to sell you something. Speaking of which, if
you want to get jacked, you can check out … Thank you so much for watching, Frida. Make sure to like and subscribe
if you liked this video. And follow me on social media where I post a bunch
of cool science stuff. And you can checkout me
and Dan Casey on Muskwatch. Or you can get this show
two days earlier on Alpha. Subscribe to ProjectAlpha.com and you get a free 30-day
trial and me soon-er. (jangly electronic music)

100 Replies to “Would Wolverine Be the Ultimate Body Builder? (Because Science w/ Kyle Hill)”

  1. The "Kyle is wrong!" FAQ

    1. I am looking into whether or not regeneration itself leads to bigger muscles, and therefore whether or not Wolverine could benefit from that. The research I found indicates that not only is regeneration (via satellite cells) not always necessary for hypertrophy, making new/more muscle cells is not how muscles get bigger. HOWEVER, I do see the argument that Wolverine would be able to recover from hard workouts faster. This could make a better body builder sure, but that also assumes he'd be working out all the time to take advantage of the shortened recovery period, and that's not really what I was getting at. But fair enough.

    (UPDATING) — KH

  2. What about lactic acid? You covered wolverine not being immune to poison in another episode and my understanding is long distance runners deal with this by getting massages to break down the crystalline (?) lactic acid that inhibits the repair of the muscles. The problem with this is it's poison so doing this can make you very very sick.

    P.S. I wish I had found these videos sooner I have so many questions when I watch them months later. -.-

  3. I know I'm waaay late to the party, buy I just wanted to say, thank you for helping me inderstand why my left arm (full of scar tissue from a car accident) is significantly weaker than my right arm (no scars).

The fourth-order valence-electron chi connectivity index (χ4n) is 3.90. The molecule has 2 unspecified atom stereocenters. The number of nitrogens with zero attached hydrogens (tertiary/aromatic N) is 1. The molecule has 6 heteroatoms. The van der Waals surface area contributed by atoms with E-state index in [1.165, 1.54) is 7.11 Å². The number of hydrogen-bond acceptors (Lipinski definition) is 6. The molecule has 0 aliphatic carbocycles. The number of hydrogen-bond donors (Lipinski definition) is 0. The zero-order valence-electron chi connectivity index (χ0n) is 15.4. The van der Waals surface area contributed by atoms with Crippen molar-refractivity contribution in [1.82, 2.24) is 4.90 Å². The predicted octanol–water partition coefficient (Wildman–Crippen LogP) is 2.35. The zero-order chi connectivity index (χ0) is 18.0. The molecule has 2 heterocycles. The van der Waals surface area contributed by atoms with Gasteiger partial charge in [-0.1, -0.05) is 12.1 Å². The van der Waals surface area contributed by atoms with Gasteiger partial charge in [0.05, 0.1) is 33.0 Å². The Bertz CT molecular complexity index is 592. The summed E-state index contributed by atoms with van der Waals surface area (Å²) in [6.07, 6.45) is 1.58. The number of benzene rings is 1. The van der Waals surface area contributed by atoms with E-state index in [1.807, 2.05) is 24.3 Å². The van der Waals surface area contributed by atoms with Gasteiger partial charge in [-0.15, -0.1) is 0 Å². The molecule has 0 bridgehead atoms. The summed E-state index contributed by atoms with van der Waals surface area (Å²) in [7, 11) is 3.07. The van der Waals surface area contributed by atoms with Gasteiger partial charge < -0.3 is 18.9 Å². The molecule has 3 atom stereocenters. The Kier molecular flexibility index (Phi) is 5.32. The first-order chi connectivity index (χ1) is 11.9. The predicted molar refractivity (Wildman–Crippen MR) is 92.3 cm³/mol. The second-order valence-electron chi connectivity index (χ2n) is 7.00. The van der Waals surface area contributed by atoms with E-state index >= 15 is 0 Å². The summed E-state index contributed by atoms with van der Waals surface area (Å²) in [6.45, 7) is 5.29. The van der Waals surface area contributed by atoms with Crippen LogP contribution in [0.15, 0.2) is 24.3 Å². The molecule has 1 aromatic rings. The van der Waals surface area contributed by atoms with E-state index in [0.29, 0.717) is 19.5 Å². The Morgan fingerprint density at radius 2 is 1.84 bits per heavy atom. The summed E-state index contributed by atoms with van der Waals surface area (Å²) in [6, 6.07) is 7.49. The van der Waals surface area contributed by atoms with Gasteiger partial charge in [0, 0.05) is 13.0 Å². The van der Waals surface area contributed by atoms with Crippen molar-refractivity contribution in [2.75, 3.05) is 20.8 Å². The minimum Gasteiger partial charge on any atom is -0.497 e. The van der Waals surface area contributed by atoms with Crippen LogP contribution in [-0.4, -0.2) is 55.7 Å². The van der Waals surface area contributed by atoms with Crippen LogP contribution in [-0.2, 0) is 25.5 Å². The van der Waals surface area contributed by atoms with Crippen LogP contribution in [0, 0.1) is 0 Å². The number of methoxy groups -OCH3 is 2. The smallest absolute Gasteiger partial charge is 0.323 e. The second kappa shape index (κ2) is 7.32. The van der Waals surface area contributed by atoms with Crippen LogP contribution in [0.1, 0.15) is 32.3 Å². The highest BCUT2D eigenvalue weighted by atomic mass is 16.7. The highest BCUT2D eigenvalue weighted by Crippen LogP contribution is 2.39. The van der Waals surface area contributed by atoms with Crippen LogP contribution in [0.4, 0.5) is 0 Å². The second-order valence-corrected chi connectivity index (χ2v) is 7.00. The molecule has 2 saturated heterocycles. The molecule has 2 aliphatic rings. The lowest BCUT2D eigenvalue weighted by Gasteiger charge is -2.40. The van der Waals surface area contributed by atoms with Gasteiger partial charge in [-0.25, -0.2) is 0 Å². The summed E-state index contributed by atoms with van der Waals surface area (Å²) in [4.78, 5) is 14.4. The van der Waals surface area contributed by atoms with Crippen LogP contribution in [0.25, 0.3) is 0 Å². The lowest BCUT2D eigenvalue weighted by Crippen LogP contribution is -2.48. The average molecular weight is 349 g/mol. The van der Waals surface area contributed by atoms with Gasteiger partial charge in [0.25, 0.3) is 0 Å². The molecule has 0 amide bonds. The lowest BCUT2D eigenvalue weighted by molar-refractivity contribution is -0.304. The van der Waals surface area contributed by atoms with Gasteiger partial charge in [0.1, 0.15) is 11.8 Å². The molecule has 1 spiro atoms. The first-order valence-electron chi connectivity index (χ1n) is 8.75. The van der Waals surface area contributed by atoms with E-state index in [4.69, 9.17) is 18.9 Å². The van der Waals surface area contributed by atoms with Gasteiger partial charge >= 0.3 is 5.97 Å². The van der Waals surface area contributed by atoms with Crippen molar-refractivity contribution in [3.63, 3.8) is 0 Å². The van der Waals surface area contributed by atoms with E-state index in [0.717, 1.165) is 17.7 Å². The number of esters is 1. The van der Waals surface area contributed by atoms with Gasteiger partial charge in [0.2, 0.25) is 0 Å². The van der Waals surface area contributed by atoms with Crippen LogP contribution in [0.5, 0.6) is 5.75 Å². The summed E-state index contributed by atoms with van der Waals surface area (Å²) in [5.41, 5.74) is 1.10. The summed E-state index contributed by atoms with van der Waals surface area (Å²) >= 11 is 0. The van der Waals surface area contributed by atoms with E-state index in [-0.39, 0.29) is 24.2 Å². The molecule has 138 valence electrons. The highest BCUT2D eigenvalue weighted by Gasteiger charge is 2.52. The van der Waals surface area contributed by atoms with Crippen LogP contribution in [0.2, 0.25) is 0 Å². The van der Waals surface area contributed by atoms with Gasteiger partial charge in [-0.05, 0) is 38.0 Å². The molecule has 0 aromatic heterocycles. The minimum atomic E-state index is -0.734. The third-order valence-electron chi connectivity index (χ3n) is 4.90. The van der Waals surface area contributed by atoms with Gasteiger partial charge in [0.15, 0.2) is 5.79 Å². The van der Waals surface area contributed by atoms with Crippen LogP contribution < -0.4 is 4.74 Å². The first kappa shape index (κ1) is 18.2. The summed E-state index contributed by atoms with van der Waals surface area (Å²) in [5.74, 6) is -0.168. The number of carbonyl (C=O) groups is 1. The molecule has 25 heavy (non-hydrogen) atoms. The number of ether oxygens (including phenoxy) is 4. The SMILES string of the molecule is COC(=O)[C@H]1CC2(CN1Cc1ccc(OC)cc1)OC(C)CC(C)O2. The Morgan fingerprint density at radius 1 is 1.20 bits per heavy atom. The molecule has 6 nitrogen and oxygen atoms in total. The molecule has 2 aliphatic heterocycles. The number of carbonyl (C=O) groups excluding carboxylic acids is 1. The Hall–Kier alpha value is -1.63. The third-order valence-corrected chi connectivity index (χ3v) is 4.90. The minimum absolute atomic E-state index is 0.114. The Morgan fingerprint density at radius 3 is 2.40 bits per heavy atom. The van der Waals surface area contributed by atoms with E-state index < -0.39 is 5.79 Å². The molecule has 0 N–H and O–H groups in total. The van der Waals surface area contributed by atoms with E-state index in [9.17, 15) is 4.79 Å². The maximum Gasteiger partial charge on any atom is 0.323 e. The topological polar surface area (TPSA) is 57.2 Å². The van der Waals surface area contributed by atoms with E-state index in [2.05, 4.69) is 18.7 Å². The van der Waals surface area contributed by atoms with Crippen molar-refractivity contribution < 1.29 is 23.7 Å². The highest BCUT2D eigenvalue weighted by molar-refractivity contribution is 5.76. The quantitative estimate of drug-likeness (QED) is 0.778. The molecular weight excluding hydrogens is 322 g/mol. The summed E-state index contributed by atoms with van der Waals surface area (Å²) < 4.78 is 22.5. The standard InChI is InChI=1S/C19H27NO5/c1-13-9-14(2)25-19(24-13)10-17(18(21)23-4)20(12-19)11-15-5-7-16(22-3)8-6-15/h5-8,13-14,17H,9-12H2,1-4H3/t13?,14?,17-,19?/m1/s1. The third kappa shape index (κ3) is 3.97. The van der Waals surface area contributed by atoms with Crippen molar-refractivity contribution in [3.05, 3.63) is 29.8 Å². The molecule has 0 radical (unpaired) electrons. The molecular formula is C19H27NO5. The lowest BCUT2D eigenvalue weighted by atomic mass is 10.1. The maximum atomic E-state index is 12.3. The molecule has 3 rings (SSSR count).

Awesome channel by the way.

  4. See a better question is if u had a healing factor like wolverine could u lift like 2 tons or an anchor on a day to day basis? if u do a vid on this then I might be a happy person

  5. Hmm, this was actually REALLY informative.

    It explains why body builders recommend less reps and more sets and higher weight. The higher weight is supposed to make sure that the muscle fiber is damaged in the first place, but to avoid that the damage is too much the body builder recommends that you do less repetitions as to not overdamage the muscle. Then you let it rest for a moment and heal before you start another set.

  6. I expected this video to be all about living with a metal-coated skeleton. Dude has to lift like 300 pounds just getting out of bed in the morning.

  7. Have you ever seen a scar on Wolverine? What does that mean to his muscle growth if he is either literally or practically invulnerable to scarring? If his muscles can form scar tissue because of his healing factor, wouldn't severe muscle trauma be a moot point?

  8. How would the heavy skeleton help Wolverine? Didn't you do an episode on Goku's weighted clothes and how it doesn't really help much? Wouldn't the heavier skeleton be about the same thing?

  9. Muscles get bigger after work load damage them they repair and build stronger . So would his healing factor cause him not gain strength as his healing would heal him before his muscles cell were damaged enough to cause body rebuild stronger. If his muscles heal bullet wounds in seconds the damage did from workout would heal as it happened. No muscle damage no growth 5 foot 3 inch weakling who heals fast might need change name to jellyfish .

  10. Cover nuclei overload😄I found your channel a month ago and fell in love with the content, I have increased my ability to increase my bicep by almost 1 1/2 this ties to theory of the body of people who do heavy work, like when have you ever seen a small lumberjack with tiny arms. The repeated stress that is controlled will be pain painful and you won’t front the 1st month, your ability to handle lactic acid is increased due to a mix of heavy weight and light weight to failure. If you could cover this subject it would be great.